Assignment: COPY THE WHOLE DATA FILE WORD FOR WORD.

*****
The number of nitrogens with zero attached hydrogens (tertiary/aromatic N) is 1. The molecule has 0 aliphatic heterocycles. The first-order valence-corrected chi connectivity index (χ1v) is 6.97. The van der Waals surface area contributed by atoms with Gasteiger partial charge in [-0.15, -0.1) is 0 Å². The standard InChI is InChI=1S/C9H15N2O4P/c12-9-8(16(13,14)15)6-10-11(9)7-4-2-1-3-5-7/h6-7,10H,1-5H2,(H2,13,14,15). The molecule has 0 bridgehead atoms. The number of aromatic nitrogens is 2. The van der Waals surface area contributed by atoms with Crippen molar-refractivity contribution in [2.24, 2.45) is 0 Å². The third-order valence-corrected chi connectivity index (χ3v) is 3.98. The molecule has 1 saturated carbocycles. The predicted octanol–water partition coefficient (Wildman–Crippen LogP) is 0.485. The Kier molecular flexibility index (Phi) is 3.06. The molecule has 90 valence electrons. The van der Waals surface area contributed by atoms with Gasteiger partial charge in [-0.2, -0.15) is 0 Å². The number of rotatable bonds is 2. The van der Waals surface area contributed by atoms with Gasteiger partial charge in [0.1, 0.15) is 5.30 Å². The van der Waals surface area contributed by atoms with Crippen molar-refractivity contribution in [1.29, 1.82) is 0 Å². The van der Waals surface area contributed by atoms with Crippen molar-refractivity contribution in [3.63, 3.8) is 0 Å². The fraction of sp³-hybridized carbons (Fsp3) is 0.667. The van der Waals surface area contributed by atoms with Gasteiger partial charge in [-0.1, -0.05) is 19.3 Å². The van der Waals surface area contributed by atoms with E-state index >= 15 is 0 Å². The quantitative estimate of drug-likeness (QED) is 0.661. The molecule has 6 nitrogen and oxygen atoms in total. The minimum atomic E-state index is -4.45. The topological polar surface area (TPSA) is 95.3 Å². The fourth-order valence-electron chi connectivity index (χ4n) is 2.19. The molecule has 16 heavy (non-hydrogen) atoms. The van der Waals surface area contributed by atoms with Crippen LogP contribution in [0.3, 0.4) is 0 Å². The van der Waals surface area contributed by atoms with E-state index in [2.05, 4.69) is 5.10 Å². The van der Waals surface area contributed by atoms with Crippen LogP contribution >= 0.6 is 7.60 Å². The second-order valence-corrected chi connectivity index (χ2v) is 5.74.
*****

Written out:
The number of nitrogens with zero attached hydrogens (tertiary/aromatic N) is 1. The molecule has 0 aliphatic heterocycles. The first-order valence-corrected chi connectivity index (χ1v) is 6.97. The van der Waals surface area contributed by atoms with Gasteiger partial charge in [-0.15, -0.1) is 0 Å². The standard InChI is InChI=1S/C9H15N2O4P/c12-9-8(16(13,14)15)6-10-11(9)7-4-2-1-3-5-7/h6-7,10H,1-5H2,(H2,13,14,15). The molecule has 0 bridgehead atoms. The number of aromatic nitrogens is 2. The van der Waals surface area contributed by atoms with Crippen molar-refractivity contribution in [2.24, 2.45) is 0 Å². The third-order valence-corrected chi connectivity index (χ3v) is 3.98. The molecule has 1 saturated carbocycles. The predicted octanol–water partition coefficient (Wildman–Crippen LogP) is 0.485. The Kier molecular flexibility index (Phi) is 3.06. The molecule has 90 valence electrons. The van der Waals surface area contributed by atoms with Gasteiger partial charge in [-0.2, -0.15) is 0 Å². The number of rotatable bonds is 2. The van der Waals surface area contributed by atoms with Gasteiger partial charge in [0.1, 0.15) is 5.30 Å². The van der Waals surface area contributed by atoms with Crippen molar-refractivity contribution in [1.29, 1.82) is 0 Å². The van der Waals surface area contributed by atoms with Crippen molar-refractivity contribution in [3.63, 3.8) is 0 Å². The fraction of sp³-hybridized carbons (Fsp3) is 0.667. The van der Waals surface area contributed by atoms with Gasteiger partial charge in [-0.1, -0.05) is 19.3 Å². The van der Waals surface area contributed by atoms with E-state index >= 15 is 0 Å². The quantitative estimate of drug-likeness (QED) is 0.661. The molecule has 6 nitrogen and oxygen atoms in total. The minimum atomic E-state index is -4.45. The topological polar surface area (TPSA) is 95.3 Å². The fourth-order valence-electron chi connectivity index (χ4n) is 2.19. The molecule has 16 heavy (non-hydrogen) atoms. The van der Waals surface area contributed by atoms with Crippen LogP contribution in [0.3, 0.4) is 0 Å². The van der Waals surface area contributed by atoms with E-state index in [2.05, 4.69) is 5.10 Å². The van der Waals surface area contributed by atoms with Crippen LogP contribution >= 0.6 is 7.60 Å². The second-order valence-corrected chi connectivity index (χ2v) is 5.74.